History GRTE/Jenny Lake

History and culture

www.nps.gov/grte/planyourvisit/index/jennylaketripplanner.htm

Archeological studies have established human occupation of Jackson Hole for at least 11,000 years.  Data suggests that the natives used the area from spring to fall and took advantage of the plentiful wildlife.  Indian tribes such as the Shoshoni, Gros Ventre, Flathead, and Blackfeet traveled through the passes around Jackson Hole.   There is evidence of temporary visitation along the shores of Jackson Lake.

The fur trade brought many guides and trappers across the area.  Jackson was named after David Jackson, a partner in the Rocky Mountain Fur Company.  This area was a favorite spot for Jackson and it was referred to as “Jackson’s Big Hole”.  A “hole” being a high mountain plateau surround by mountain ranges.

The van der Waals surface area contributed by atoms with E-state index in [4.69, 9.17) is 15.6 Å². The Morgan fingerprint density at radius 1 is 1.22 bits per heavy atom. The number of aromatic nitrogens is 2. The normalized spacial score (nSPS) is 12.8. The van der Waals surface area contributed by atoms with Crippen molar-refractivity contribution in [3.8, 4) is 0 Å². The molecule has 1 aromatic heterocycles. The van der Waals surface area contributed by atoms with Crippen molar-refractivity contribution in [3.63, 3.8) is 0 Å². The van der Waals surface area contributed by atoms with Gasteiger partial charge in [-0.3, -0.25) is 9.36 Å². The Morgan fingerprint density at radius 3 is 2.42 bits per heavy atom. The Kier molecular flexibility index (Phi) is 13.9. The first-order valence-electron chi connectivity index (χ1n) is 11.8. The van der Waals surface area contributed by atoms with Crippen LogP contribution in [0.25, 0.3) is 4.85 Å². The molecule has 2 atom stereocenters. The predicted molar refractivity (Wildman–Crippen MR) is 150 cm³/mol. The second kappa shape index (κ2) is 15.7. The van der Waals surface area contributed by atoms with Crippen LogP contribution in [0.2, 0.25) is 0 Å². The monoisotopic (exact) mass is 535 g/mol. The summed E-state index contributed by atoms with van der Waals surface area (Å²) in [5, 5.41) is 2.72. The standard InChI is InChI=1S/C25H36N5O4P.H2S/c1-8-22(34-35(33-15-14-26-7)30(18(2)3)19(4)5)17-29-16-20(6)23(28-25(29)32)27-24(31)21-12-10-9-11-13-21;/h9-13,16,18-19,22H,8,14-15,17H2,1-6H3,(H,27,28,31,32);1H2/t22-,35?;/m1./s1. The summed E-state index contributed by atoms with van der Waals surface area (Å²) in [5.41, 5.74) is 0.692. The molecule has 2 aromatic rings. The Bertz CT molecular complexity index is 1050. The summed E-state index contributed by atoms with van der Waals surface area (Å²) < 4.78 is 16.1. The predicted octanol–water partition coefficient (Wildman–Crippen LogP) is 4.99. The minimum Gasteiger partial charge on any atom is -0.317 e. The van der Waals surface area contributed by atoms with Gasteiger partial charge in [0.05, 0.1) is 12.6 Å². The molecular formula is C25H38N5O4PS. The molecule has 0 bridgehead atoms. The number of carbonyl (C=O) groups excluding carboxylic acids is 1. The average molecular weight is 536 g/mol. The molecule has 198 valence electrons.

The major period of the fur trade was about 1825 to 1840.  After 1840, the area was quiet and isolated.  At that time, there was very little written about the Jackson Hole area.  After that time, several expeditions and government surveys that came through this area to explore and map.

One of these surveys, led by Ferdinand Hayden and guided by Englishman Richard Leigh. “Beaver Dick Leigh” named many of the geological features. (Mt. Moran, Mt. St. John, Leigh, Jenny, Taggert and Bradley lakes, Mt. Leidy, etc.)

“Beaver Dick Leigh” came from England when he was a boy, fought in the Mexican war (1848) and came to the Rocky Mountains where he stayed.  He was very well known for his trapping abilities and his knowledge of the area.  He and his Indian wife, Jenny, traveled with the Hayden Expedition in 1872 and the party named the lakes, Jenny and Leigh, after them.

For more information on the history and culture of Grand Teton National Park go to:

https://www.nps.gov/grte/learn/historyculture/index.htm